Local bar association proposes added independence for Monroe County NY public defender

BY Jon Mosher on Thursday, May 12, 2011 at 12:01 PM

On May 9, 2011, the Rochester Democrat and Chronicle reported that the Monroe County Bar Association (Rochester, NY) presented the County Legislature with a set of recommendations to change the method by which the county’s public defender is selected.  Currently, the public defender is selected by direct appointment of the county legislature.  The proposal goes far toward compliance with national standards for the selection of the chief public defender.

After a year of studying national standards, including the ABA Ten Principles, the Monroe County Bar Association (MCBA) Public Defender Task Force concluded in its report to the county legislature that “Public Defenders should be selected on the basis of merit and without regard to political party affiliations or contributions.”  In attempting to insulate the selection process from political influence, the Task Force recommends establishing a “merit selection panel” to vet candidates and provide a list of selections to the county legislature for their final selection.  As the Rochester Business Journal noted, the bar association’s efforts come “some three years after the county bar and community activists clashed with the county Legislature over what critics then said appeared to be a politically driven process . . . .”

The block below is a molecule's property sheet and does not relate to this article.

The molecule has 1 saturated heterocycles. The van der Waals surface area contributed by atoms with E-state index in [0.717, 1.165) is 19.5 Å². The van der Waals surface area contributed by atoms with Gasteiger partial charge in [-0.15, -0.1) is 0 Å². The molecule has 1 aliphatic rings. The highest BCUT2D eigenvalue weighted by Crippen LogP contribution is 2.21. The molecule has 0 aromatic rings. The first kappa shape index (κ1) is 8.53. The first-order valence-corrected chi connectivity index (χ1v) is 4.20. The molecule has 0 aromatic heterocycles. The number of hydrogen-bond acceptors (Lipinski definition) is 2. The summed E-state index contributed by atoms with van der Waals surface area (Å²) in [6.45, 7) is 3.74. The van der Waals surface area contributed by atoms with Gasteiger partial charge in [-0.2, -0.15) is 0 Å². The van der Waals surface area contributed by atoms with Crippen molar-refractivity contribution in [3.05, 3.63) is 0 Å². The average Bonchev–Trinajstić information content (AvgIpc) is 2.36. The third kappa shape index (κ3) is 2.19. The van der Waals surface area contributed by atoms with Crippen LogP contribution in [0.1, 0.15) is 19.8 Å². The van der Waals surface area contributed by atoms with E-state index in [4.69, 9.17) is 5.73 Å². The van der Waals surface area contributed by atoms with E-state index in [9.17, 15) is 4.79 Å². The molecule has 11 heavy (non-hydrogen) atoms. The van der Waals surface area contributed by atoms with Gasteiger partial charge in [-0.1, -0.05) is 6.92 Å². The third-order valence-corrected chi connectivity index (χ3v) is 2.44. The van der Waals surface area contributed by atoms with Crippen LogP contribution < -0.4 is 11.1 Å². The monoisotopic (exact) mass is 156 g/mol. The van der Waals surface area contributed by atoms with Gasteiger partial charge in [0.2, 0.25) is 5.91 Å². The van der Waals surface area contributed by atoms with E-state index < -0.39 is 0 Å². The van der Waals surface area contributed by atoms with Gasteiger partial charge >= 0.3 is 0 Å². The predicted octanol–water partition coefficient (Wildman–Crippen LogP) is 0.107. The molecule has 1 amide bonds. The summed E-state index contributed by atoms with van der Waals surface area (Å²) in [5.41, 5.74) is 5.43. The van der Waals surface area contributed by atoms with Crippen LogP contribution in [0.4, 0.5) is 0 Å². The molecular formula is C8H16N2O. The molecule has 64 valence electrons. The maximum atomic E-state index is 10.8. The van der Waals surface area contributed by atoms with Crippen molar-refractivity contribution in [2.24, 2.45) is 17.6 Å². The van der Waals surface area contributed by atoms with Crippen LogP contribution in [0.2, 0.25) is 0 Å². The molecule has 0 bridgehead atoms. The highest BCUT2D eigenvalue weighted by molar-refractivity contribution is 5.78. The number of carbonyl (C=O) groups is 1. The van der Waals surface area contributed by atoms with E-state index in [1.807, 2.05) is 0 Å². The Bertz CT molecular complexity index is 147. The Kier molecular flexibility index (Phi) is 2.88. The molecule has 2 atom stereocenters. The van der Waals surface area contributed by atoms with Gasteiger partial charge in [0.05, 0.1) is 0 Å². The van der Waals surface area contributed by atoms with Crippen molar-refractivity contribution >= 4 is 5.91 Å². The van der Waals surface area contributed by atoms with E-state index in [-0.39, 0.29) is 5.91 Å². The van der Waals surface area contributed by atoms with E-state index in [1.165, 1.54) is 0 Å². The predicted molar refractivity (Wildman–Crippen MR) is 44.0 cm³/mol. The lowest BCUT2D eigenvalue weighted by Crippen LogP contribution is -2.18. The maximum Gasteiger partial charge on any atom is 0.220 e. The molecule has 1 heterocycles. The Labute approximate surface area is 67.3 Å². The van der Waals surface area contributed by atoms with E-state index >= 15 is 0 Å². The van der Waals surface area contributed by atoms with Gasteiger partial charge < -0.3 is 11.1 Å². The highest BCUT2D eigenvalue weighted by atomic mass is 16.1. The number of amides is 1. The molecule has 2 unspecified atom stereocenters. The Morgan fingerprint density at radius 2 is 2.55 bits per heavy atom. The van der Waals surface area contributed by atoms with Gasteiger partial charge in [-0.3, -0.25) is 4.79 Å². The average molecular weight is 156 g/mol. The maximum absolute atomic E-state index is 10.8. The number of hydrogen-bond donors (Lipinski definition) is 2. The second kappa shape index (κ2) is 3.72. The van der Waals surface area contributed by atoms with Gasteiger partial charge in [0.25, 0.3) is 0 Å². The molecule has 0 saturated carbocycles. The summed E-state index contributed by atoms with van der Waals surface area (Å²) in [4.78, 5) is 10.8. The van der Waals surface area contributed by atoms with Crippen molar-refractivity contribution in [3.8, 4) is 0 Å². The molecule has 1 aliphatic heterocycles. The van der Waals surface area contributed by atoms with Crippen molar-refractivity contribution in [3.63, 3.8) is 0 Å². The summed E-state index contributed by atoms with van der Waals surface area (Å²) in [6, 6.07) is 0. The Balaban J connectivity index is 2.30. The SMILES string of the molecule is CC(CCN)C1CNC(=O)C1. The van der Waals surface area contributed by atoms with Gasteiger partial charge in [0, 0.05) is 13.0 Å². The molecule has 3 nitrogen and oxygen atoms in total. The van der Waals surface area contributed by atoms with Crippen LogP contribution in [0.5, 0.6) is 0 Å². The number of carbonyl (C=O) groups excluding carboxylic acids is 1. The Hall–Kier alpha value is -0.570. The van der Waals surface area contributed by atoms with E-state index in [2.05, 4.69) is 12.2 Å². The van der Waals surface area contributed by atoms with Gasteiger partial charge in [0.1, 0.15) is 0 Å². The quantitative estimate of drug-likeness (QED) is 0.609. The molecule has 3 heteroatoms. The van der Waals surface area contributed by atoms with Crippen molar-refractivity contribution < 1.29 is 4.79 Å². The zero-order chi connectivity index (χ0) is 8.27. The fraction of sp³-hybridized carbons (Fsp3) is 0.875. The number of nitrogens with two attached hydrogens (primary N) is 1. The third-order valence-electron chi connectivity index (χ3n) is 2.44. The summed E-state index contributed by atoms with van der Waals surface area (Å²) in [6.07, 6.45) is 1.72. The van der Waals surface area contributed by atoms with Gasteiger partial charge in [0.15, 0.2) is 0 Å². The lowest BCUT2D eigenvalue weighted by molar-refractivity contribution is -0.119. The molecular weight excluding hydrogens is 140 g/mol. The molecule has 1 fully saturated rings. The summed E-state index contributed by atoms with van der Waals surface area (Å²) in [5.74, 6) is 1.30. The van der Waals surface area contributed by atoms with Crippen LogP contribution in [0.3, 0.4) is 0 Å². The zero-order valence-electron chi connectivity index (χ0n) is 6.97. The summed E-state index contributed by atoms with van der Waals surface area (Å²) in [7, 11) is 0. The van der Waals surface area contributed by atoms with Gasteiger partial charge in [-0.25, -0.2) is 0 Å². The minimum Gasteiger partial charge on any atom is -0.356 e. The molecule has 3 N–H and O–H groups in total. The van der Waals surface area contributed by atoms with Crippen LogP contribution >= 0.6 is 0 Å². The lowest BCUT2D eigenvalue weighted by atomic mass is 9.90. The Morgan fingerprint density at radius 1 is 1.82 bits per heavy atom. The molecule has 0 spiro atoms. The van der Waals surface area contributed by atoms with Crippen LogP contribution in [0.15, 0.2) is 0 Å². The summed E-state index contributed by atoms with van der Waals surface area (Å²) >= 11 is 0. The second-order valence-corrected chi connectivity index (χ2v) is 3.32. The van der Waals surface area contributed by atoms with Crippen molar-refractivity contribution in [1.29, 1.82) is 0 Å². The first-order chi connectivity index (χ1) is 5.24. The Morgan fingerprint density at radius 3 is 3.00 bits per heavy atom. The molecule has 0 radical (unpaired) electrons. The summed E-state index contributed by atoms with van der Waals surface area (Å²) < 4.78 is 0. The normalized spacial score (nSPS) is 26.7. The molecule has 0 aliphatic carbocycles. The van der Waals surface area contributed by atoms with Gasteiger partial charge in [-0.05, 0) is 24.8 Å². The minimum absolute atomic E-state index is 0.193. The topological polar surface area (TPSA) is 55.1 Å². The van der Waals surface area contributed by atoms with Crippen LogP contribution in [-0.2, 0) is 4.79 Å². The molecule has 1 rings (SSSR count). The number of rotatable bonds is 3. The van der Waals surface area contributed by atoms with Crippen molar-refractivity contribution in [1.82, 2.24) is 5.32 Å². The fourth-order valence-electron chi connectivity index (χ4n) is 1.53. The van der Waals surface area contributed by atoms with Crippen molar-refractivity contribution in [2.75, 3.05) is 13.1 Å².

The MCBA Task Force’s proposal does not, of course, fully meet the requirements of ABA Principle 1. A limited merit selection panel is not the standing, independent oversight commission required for each public defense delivery system under national standards.  But it is a bold step in the right direction.  And the composition of the panel’s membership, though not ideal, demonstrates the depth to which the Task Force toiled with foundational standards on independence in a way that “blends ‘best practices’ and our community’s history.”  

The Monroe County Bar Association has stepped in to fill the void created because the state of New York has chosen to pass on to its counties the constitutional obligation to fund and administer the right to counsel.  What MCBA has endeavored to accomplish here is significant, and the members of the Public Defender Task Force it created in 2010 to study this issue should be commended for their work.  However, it is but one drop in the bucket when you consider that there are 62 counties in New York state – the majority of which fail to meet the ABA Ten Principles.

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